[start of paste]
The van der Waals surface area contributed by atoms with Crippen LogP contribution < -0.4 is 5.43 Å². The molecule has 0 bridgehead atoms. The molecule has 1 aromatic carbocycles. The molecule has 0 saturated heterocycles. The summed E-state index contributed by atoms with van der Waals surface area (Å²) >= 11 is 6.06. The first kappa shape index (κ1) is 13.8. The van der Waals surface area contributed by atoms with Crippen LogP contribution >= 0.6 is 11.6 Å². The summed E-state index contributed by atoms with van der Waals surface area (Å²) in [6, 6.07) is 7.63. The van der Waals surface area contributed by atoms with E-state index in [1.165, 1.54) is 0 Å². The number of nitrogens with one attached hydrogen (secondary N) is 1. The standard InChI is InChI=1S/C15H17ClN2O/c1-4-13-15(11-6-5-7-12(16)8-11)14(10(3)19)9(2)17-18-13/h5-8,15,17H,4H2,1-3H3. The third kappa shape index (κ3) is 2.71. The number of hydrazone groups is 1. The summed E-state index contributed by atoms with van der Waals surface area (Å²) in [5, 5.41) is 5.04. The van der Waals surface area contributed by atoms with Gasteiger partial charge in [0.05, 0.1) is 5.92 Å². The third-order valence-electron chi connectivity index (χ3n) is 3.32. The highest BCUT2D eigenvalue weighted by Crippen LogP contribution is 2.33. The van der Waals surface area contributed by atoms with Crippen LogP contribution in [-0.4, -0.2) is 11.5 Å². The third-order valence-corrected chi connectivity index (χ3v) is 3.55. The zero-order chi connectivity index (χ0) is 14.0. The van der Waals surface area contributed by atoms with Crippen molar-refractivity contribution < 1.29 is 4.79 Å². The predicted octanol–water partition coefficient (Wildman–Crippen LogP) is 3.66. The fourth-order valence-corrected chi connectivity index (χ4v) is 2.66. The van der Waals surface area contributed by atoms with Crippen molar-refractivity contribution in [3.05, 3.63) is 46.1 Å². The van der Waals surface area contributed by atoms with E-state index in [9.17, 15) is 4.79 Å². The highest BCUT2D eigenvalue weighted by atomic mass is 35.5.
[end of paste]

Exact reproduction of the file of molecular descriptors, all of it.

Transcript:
The van der Waals surface area contributed by atoms with Crippen LogP contribution < -0.4 is 5.43 Å². The molecule has 0 bridgehead atoms. The molecule has 1 aromatic carbocycles. The molecule has 0 saturated heterocycles. The summed E-state index contributed by atoms with van der Waals surface area (Å²) >= 11 is 6.06. The first kappa shape index (κ1) is 13.8. The van der Waals surface area contributed by atoms with Crippen LogP contribution >= 0.6 is 11.6 Å². The summed E-state index contributed by atoms with van der Waals surface area (Å²) in [6, 6.07) is 7.63. The van der Waals surface area contributed by atoms with E-state index in [1.165, 1.54) is 0 Å². The number of nitrogens with one attached hydrogen (secondary N) is 1. The standard InChI is InChI=1S/C15H17ClN2O/c1-4-13-15(11-6-5-7-12(16)8-11)14(10(3)19)9(2)17-18-13/h5-8,15,17H,4H2,1-3H3. The third kappa shape index (κ3) is 2.71. The number of hydrazone groups is 1. The summed E-state index contributed by atoms with van der Waals surface area (Å²) in [5, 5.41) is 5.04. The van der Waals surface area contributed by atoms with Gasteiger partial charge in [0.05, 0.1) is 5.92 Å². The third-order valence-electron chi connectivity index (χ3n) is 3.32. The highest BCUT2D eigenvalue weighted by Crippen LogP contribution is 2.33. The van der Waals surface area contributed by atoms with Crippen LogP contribution in [-0.4, -0.2) is 11.5 Å². The third-order valence-corrected chi connectivity index (χ3v) is 3.55. The zero-order chi connectivity index (χ0) is 14.0. The van der Waals surface area contributed by atoms with Crippen molar-refractivity contribution < 1.29 is 4.79 Å². The predicted octanol–water partition coefficient (Wildman–Crippen LogP) is 3.66. The fourth-order valence-corrected chi connectivity index (χ4v) is 2.66. The van der Waals surface area contributed by atoms with Crippen molar-refractivity contribution in [3.05, 3.63) is 46.1 Å². The van der Waals surface area contributed by atoms with E-state index in [9.17, 15) is 4.79 Å². The highest BCUT2D eigenvalue weighted by atomic mass is 35.5.